Personally, I hope it's always left for us to wonder what might have/will happen between the two to cause such enmity on her part. Leave it to the International Association of Media Tie-in Writers to flesh out that chapter of Toobworld life between the episodes.

But should they ever film it, I hope they cast Glenda Jackson as the aging Queen Elizabeth. For Toobworld, she is the reigning version of the Virgin Queen. (The actress seen in the role at the end of "The Shakespeare Code" was on so fleetingly and covered in so much make-up, that we can fudge the "Darrin Discrepancy" of recasting.)

The adventure of "The Shakespeare Code" takes place in 1599. The Doctor - in his first incarnation - used his Visualizer to witness a meeting between Queen Elizabeth and Shakespeare and Francis Bacon as they discussed "Hamlet" and the Queen mentions the character of Falstaff. (From The Doctor Who Chronology:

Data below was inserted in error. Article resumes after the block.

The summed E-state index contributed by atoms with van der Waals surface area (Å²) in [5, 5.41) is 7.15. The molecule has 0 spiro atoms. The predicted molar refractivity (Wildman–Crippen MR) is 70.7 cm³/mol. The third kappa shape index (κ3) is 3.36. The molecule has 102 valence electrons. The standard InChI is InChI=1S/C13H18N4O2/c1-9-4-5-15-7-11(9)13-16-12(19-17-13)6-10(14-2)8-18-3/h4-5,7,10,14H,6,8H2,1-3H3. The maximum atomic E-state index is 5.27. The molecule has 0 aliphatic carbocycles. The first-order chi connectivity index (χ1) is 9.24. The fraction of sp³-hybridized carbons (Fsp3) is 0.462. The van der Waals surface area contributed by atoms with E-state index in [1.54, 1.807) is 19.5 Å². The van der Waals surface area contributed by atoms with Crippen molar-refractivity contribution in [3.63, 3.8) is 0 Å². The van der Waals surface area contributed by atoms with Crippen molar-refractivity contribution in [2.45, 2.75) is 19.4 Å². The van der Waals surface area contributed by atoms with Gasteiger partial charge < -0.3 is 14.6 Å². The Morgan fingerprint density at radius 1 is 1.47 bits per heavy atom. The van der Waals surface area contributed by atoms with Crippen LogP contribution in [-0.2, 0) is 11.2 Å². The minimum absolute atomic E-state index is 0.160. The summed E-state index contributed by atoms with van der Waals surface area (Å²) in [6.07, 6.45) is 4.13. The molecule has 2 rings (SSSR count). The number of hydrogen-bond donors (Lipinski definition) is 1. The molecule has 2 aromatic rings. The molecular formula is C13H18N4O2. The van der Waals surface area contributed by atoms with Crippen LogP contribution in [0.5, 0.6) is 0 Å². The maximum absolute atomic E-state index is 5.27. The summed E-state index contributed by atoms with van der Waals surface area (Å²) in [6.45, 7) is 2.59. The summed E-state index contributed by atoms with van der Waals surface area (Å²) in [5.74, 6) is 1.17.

"The Chase: The Executioners": Shakespeare meets with Queen Elizabeth I regarding his plays.Queen Elizabeth refers to having seen a play with Falstaff. This is probably a reference to his first appearance in Henry IV, finished in this year.)

That discussion supposedly took place in 1598. Yet during "The Shakespeare Code", Shakespeare hits upon the phrase "to be or not to be" and likes the sound of it.

"Hamlet" was written in 1589, but it was revised in 1601. So it may have been then when he added the phrase. A Shakespearean scholar would know better than a branded sciolist such as m'self.

I may be remembering the scene wrong, but I believe the Doctor was dismissive of the notion that magic actually exists in the world.